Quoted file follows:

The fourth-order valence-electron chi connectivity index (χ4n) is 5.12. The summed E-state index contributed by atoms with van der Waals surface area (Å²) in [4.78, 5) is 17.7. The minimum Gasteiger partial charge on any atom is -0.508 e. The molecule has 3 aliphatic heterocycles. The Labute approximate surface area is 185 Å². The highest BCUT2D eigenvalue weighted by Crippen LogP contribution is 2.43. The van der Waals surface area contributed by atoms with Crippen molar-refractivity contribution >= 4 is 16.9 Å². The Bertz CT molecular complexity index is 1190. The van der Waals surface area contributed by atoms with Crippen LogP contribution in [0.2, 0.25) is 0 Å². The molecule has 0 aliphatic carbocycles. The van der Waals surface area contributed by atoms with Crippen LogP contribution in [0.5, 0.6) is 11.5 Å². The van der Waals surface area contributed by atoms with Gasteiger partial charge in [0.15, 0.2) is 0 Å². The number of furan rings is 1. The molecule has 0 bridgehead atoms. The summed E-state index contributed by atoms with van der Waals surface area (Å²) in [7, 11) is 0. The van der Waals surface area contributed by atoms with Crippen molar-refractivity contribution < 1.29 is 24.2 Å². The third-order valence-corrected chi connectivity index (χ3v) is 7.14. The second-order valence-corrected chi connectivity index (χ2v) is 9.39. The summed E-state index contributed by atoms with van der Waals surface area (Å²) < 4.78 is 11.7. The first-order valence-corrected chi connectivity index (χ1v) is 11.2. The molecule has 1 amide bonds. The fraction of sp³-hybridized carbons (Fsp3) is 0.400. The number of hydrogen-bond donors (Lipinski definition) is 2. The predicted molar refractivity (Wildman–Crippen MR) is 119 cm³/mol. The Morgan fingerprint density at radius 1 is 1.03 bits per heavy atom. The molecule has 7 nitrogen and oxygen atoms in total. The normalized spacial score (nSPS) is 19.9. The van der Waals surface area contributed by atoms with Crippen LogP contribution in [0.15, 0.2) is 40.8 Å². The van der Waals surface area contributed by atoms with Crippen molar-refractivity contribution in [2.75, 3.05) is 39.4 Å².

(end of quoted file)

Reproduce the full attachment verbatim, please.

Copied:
The fourth-order valence-electron chi connectivity index (χ4n) is 5.12. The summed E-state index contributed by atoms with van der Waals surface area (Å²) in [4.78, 5) is 17.7. The minimum Gasteiger partial charge on any atom is -0.508 e. The molecule has 3 aliphatic heterocycles. The Labute approximate surface area is 185 Å². The highest BCUT2D eigenvalue weighted by Crippen LogP contribution is 2.43. The van der Waals surface area contributed by atoms with Crippen molar-refractivity contribution >= 4 is 16.9 Å². The Bertz CT molecular complexity index is 1190. The van der Waals surface area contributed by atoms with Crippen LogP contribution in [0.2, 0.25) is 0 Å². The molecule has 0 aliphatic carbocycles. The van der Waals surface area contributed by atoms with Crippen LogP contribution in [0.5, 0.6) is 11.5 Å². The van der Waals surface area contributed by atoms with Gasteiger partial charge in [0.15, 0.2) is 0 Å². The number of furan rings is 1. The molecule has 0 bridgehead atoms. The summed E-state index contributed by atoms with van der Waals surface area (Å²) in [7, 11) is 0. The van der Waals surface area contributed by atoms with Crippen molar-refractivity contribution < 1.29 is 24.2 Å². The third-order valence-corrected chi connectivity index (χ3v) is 7.14. The second-order valence-corrected chi connectivity index (χ2v) is 9.39. The summed E-state index contributed by atoms with van der Waals surface area (Å²) < 4.78 is 11.7. The first-order valence-corrected chi connectivity index (χ1v) is 11.2. The molecule has 1 amide bonds. The fraction of sp³-hybridized carbons (Fsp3) is 0.400. The number of hydrogen-bond donors (Lipinski definition) is 2. The predicted molar refractivity (Wildman–Crippen MR) is 119 cm³/mol. The Morgan fingerprint density at radius 1 is 1.03 bits per heavy atom. The molecule has 7 nitrogen and oxygen atoms in total. The normalized spacial score (nSPS) is 19.9. The van der Waals surface area contributed by atoms with Crippen LogP contribution in [0.15, 0.2) is 40.8 Å². The van der Waals surface area contributed by atoms with Crippen molar-refractivity contribution in [2.75, 3.05) is 39.4 Å².